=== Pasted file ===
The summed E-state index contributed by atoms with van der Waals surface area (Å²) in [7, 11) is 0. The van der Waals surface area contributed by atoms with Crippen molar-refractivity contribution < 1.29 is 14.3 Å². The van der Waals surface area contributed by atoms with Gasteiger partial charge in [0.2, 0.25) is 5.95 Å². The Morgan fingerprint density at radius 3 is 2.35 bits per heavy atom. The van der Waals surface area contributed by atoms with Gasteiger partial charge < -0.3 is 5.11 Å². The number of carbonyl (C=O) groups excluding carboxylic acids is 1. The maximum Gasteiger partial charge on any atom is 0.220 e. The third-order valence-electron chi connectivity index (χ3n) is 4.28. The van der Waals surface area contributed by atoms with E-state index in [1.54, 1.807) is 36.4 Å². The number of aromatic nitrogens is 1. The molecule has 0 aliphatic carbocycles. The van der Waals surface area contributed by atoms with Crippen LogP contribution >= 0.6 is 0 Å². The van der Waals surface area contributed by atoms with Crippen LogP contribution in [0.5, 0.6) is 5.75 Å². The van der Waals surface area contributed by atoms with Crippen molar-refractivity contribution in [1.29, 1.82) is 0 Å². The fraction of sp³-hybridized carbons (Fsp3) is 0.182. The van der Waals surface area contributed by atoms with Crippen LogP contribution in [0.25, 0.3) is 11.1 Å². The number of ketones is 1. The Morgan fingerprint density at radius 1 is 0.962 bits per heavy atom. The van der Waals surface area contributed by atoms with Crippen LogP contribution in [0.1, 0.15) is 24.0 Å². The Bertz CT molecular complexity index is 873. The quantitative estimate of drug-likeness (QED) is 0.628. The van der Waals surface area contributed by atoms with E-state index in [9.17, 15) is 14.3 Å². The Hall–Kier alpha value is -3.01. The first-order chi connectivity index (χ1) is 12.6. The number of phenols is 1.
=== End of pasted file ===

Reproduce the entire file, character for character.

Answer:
The summed E-state index contributed by atoms with van der Waals surface area (Å²) in [7, 11) is 0. The van der Waals surface area contributed by atoms with Crippen molar-refractivity contribution < 1.29 is 14.3 Å². The van der Waals surface area contributed by atoms with Gasteiger partial charge in [0.2, 0.25) is 5.95 Å². The Morgan fingerprint density at radius 3 is 2.35 bits per heavy atom. The van der Waals surface area contributed by atoms with Gasteiger partial charge < -0.3 is 5.11 Å². The number of carbonyl (C=O) groups excluding carboxylic acids is 1. The maximum Gasteiger partial charge on any atom is 0.220 e. The third-order valence-electron chi connectivity index (χ3n) is 4.28. The van der Waals surface area contributed by atoms with E-state index in [1.54, 1.807) is 36.4 Å². The number of aromatic nitrogens is 1. The molecule has 0 aliphatic carbocycles. The van der Waals surface area contributed by atoms with Crippen LogP contribution >= 0.6 is 0 Å². The van der Waals surface area contributed by atoms with Crippen LogP contribution in [0.5, 0.6) is 5.75 Å². The van der Waals surface area contributed by atoms with Crippen molar-refractivity contribution in [1.29, 1.82) is 0 Å². The fraction of sp³-hybridized carbons (Fsp3) is 0.182. The van der Waals surface area contributed by atoms with Crippen LogP contribution in [0.25, 0.3) is 11.1 Å². The number of ketones is 1. The Morgan fingerprint density at radius 1 is 0.962 bits per heavy atom. The van der Waals surface area contributed by atoms with Crippen LogP contribution in [0.1, 0.15) is 24.0 Å². The Bertz CT molecular complexity index is 873. The quantitative estimate of drug-likeness (QED) is 0.628. The van der Waals surface area contributed by atoms with E-state index in [9.17, 15) is 14.3 Å². The Hall–Kier alpha value is -3.01. The first-order chi connectivity index (χ1) is 12.6. The number of phenols is 1.